• If you have a baby and you received OCREVUS during your pregnancy, it is important to tell your baby’s healthcare provider about receiving OCREVUS so they can decide when your baby should be vaccinated.
  • are pregnant, think that you might be pregnant, or plan to become pregnant. It is not known if OCREVUS will harm your unborn baby. You should use birth control (contraception) during treatment with OCREVUS and for 6 months after your last infusion of OCREVUS. Talk with your healthcare provider about what birth control method is right for you during this time.
    • Pregnancy Registry. There is a pregnancy registry for women who take OCREVUS during pregnancy. If you become pregnant while receiving OCREVUS, tell your healthcare provider right away. Talk to your healthcare provider about registering with the OCREVUS Pregnancy Registry. The purpose of this registry is to collect information about your health and your baby’s health. Your healthcare provider can enroll you in this registry by calling 1-833-872-4370 or visiting www.ocrevuspregnancyregistry.com.
  • are breastfeeding or plan to breastfeed. It is not known if OCREVUS passes into your breast milk. Talk to your healthcare provider about the best way to feed your baby if you take OCREVUS.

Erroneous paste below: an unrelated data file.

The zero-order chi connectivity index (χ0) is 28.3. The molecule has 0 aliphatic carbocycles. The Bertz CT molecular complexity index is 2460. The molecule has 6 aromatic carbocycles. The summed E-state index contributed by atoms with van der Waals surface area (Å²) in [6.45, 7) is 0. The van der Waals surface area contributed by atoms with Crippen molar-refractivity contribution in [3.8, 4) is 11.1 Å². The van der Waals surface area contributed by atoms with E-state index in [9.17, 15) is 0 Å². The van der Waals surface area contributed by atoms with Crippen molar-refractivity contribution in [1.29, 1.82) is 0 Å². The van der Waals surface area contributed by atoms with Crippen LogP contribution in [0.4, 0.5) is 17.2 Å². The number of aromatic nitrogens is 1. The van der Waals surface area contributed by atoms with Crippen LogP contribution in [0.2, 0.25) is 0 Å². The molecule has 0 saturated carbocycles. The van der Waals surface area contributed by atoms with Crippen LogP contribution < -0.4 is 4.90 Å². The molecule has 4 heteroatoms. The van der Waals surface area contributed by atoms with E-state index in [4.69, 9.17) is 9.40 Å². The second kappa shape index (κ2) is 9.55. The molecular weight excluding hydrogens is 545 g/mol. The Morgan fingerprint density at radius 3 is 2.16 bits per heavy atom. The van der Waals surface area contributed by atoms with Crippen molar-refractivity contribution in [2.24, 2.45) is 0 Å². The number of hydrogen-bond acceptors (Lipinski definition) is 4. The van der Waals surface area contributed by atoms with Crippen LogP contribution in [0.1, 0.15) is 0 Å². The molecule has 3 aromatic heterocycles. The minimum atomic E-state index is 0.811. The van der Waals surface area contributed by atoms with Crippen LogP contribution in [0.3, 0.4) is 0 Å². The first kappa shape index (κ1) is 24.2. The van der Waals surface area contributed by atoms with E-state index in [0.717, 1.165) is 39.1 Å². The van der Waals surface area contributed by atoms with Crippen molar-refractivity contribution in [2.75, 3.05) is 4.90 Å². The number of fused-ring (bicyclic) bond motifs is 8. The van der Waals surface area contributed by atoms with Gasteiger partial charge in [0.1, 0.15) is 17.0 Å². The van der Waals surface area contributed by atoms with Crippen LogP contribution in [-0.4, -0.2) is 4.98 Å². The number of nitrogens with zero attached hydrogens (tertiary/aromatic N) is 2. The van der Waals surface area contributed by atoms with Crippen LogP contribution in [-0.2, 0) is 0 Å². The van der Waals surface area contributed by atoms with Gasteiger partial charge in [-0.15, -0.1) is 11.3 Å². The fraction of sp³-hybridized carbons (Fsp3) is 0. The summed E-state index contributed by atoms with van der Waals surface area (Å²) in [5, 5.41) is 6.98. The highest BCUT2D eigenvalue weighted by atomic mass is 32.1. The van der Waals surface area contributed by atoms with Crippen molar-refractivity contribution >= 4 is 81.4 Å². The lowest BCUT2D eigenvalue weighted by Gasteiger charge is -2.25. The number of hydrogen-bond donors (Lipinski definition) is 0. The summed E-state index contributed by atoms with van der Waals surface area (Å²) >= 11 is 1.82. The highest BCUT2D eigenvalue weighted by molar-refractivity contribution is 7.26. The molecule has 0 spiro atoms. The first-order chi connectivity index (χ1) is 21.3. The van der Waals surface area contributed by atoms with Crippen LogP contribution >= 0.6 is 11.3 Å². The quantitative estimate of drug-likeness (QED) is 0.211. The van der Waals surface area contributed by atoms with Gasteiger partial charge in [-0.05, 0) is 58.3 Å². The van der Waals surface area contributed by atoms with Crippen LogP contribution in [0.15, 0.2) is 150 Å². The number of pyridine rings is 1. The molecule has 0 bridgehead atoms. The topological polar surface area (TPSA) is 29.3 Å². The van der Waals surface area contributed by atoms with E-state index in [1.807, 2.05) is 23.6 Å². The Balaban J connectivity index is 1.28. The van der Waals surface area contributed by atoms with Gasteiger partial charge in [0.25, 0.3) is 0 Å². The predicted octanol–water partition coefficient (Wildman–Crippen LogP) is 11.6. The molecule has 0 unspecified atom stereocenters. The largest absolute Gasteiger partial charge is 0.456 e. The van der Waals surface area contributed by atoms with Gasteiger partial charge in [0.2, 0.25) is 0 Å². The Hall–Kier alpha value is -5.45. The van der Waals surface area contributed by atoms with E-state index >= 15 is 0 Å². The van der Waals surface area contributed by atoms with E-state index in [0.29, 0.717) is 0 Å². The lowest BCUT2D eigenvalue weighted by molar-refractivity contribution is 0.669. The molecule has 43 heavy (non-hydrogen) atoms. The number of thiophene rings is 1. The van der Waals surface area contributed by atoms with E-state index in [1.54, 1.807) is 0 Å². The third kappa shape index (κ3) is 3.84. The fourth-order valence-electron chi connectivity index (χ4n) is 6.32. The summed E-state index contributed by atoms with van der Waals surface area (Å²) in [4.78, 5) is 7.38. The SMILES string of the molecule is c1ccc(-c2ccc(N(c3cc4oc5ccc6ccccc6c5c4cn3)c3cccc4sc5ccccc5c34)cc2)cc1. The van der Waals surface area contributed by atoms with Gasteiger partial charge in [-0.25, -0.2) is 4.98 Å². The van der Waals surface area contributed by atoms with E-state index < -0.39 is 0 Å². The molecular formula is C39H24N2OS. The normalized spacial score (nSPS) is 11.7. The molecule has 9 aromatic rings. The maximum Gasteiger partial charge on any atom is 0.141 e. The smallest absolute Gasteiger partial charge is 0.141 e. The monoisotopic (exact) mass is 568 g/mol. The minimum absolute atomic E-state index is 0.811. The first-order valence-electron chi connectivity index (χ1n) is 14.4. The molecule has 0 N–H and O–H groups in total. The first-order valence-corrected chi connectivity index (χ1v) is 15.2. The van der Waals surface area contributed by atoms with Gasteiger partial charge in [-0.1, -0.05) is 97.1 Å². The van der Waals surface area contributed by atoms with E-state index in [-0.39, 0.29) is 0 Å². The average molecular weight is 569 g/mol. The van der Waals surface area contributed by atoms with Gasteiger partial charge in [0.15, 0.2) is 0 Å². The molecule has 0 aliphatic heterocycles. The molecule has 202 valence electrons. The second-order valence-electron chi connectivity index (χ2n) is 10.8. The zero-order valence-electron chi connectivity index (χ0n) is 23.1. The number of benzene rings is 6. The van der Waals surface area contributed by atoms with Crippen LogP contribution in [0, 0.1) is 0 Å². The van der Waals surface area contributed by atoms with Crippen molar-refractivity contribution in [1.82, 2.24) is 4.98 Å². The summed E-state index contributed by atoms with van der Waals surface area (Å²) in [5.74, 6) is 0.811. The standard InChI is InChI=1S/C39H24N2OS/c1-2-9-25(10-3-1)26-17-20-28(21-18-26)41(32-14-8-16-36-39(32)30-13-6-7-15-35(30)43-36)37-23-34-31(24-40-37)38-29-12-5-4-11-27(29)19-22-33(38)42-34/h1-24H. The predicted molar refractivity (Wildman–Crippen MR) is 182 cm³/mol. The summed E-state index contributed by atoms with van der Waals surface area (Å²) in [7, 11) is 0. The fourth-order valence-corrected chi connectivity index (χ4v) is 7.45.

Tell your healthcare provider about all the medicines you take, including prescription and over-the-counter medicines, vitamins, and herbal supplements.

What are the possible side effects of OCREVUS?

OCREVUS may cause serious side effects, including:

  • Risk of cancers (malignancies) including breast cancer. Follow your healthcare provider’s instructions about standard screening guidelines for breast cancer.

These are not all the possible side effects of OCREVUS.

Call your doctor for medical advice about side effects. You may report side effects to FDA at 1-800-FDA-1088.

For more information, go to www.OCREVUS.com or call 1-844-627-3887.

For additional safety information, please see the full Prescribing Information and Medication Guide.

    • OCREVUS Prescribing Information. Genentech, Inc. 2016.

      OCREVUS Prescribing Information. Genentech, Inc. 2016.